- Category: Politics
- Published on Monday, 14 September 2020 08:37
September 13, 2020
Corruption remains prevalent in many political and economic institutions in Bosnia and Herzegovina and raises the costs and risks of doing business, said the US State Department's report meant for US companies planning to do business in the country.
“Bosnia's overly complex business registration and licensing process is particularly vulnerable to corruption,” the report said. “The multitude of state, entity, cantonal, and municipal administrations, each with the power to establish laws and regulations affecting business, creates a system that lacks transparency and opens opportunities for corruption via parafiscal fees. Paying bribes to obtain necessary business licenses and construction permits, or simply to expedite the approval process, occurs regularly.”
The State Department noted that foreign investors have also criticized the government and public procurement tenders for a lack of openness and transparency.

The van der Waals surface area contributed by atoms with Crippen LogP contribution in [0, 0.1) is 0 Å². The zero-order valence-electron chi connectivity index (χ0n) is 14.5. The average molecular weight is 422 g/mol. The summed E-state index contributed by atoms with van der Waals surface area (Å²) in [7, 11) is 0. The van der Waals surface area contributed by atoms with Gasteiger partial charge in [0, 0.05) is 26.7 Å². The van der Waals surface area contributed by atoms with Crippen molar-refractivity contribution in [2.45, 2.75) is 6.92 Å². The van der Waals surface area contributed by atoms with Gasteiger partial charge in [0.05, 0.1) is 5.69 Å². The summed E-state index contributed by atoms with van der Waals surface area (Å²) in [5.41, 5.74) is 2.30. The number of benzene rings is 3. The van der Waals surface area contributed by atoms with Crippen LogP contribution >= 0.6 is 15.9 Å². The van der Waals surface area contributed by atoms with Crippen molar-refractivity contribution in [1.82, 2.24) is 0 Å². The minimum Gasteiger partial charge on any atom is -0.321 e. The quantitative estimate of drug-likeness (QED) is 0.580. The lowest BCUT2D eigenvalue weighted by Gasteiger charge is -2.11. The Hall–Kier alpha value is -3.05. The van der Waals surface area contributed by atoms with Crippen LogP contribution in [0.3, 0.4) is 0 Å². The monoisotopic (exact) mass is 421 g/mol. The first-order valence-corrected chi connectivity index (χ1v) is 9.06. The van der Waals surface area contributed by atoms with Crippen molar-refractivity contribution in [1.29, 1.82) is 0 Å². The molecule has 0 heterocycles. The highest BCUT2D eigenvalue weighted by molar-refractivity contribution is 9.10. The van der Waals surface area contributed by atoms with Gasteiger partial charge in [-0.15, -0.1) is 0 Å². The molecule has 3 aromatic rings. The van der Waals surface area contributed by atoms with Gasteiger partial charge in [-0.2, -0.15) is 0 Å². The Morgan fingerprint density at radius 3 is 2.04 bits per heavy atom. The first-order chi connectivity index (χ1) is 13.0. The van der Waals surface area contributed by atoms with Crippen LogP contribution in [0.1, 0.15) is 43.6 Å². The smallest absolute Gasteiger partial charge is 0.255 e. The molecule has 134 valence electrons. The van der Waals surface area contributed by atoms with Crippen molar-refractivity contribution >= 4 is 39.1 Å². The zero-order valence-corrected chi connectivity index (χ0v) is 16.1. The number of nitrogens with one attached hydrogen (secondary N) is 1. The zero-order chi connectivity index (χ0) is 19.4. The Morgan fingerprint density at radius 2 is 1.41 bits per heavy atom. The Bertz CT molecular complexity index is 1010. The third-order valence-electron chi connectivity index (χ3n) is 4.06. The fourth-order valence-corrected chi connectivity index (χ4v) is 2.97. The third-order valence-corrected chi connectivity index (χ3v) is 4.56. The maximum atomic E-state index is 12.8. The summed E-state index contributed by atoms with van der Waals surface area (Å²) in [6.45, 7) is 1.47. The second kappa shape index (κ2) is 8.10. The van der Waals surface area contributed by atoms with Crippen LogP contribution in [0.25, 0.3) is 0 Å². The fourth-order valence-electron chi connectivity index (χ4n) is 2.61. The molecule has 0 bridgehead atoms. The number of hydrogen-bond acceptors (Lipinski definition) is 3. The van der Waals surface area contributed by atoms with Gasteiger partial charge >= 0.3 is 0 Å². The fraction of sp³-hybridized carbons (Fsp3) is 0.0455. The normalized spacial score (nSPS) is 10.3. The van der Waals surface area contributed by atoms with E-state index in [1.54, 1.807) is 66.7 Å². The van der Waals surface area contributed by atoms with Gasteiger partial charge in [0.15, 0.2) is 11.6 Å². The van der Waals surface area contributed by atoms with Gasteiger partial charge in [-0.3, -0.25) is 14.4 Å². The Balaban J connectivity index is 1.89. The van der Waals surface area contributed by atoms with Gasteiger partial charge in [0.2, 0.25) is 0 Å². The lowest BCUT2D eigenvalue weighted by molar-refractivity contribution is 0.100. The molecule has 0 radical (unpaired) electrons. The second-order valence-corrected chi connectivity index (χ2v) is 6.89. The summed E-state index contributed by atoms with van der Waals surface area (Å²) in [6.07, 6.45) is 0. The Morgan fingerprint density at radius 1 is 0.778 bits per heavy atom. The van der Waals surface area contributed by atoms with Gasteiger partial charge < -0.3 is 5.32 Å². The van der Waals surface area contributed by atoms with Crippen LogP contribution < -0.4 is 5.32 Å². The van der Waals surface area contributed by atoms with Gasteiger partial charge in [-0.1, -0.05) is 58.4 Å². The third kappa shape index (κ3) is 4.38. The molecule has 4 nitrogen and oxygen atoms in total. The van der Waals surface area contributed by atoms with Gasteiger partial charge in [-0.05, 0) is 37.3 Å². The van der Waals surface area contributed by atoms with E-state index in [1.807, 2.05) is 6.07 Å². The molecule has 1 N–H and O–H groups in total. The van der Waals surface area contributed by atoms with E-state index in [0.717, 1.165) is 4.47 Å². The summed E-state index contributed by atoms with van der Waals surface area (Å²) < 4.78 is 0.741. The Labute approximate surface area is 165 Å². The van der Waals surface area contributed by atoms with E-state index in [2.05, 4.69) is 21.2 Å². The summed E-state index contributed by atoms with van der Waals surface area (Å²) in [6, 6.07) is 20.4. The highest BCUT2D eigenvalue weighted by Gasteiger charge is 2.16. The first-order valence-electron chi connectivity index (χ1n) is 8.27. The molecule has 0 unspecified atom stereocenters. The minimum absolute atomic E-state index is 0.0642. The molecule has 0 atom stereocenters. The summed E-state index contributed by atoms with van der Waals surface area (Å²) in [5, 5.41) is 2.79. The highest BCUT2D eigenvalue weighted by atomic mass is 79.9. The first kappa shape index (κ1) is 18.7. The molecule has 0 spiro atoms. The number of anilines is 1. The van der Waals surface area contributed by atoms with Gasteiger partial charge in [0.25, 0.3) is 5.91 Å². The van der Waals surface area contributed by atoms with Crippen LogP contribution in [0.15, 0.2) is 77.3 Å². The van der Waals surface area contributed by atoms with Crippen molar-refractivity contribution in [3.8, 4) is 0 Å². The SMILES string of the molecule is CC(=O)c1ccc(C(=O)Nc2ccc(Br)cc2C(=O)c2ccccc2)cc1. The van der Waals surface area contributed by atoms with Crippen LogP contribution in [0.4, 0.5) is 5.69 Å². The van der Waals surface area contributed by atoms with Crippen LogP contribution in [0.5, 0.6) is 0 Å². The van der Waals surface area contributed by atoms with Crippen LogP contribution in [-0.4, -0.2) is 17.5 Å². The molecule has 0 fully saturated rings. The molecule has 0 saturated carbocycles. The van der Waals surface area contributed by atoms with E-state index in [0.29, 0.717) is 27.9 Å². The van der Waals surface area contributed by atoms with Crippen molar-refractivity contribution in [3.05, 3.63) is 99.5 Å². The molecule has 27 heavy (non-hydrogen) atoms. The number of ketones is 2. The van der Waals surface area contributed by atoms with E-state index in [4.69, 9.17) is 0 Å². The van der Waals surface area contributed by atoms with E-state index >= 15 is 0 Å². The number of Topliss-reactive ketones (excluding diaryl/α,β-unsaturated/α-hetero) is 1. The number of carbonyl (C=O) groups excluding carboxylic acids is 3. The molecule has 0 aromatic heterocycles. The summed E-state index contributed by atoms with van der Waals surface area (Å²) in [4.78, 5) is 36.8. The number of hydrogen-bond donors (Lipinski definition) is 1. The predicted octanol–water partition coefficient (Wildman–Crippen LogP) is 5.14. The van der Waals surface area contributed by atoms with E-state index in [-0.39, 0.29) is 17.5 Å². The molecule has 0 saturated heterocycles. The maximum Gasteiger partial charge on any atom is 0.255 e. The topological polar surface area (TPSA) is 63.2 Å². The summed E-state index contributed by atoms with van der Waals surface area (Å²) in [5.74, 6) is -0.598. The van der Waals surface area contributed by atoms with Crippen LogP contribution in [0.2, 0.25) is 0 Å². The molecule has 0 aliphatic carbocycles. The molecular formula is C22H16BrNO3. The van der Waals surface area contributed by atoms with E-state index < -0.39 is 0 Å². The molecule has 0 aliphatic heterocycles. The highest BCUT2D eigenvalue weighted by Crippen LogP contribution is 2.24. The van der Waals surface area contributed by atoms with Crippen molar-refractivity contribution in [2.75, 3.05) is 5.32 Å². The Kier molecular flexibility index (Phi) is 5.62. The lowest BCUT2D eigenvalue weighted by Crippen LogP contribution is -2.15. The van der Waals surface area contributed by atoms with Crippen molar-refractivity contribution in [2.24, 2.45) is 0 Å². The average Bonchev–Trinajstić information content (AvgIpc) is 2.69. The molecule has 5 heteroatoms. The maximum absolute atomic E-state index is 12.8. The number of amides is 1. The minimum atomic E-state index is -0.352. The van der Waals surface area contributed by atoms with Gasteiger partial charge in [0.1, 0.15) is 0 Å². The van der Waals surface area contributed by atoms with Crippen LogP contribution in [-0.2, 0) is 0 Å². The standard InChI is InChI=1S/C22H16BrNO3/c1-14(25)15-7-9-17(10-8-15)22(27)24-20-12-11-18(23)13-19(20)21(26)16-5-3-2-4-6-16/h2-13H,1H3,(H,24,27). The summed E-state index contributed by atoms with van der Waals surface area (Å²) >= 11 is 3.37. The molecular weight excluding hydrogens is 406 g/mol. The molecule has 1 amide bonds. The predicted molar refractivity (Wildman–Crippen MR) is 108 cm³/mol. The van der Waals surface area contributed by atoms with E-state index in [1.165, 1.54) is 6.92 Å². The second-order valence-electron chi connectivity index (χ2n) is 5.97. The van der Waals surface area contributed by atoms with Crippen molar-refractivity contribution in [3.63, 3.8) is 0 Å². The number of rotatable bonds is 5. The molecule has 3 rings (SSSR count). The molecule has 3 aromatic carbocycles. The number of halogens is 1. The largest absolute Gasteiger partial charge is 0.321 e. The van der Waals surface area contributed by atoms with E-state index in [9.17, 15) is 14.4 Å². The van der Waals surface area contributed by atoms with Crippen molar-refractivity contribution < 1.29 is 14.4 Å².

The report recalled Transparency International’s (TI) 2019 Corruption Perception Index which had ranked Bosnia 101 out of 180 countries.
“According to TI, relevant institutions lack the will to actively fight corruption; law enforcement agencies and the judiciary are not effective in the prosecution of corruption cases and are visibly exposed to political pressures, and prosecutors complain that citizens generally do not report instances of corruption and do not want to testify in these cases,” the report said.
In 2011, the State Department added, Bosnia established a state-level agency to prevent and coordinate efforts to combat corruption. “While officially active, the agency has shown limited results.”
The State Department warned U.S. companies to carefully assess the business climate and develop an effective compliance program and measures to prevent and detect corruption.
The report also advises that alleged corruption by foreign governments or competitors can be brought to the attention of appropriate U.S. government officials, including U.S. Embassy personnel or through the Department of Commerce Trade Compliance Center “Report a Trade Barrier” Website.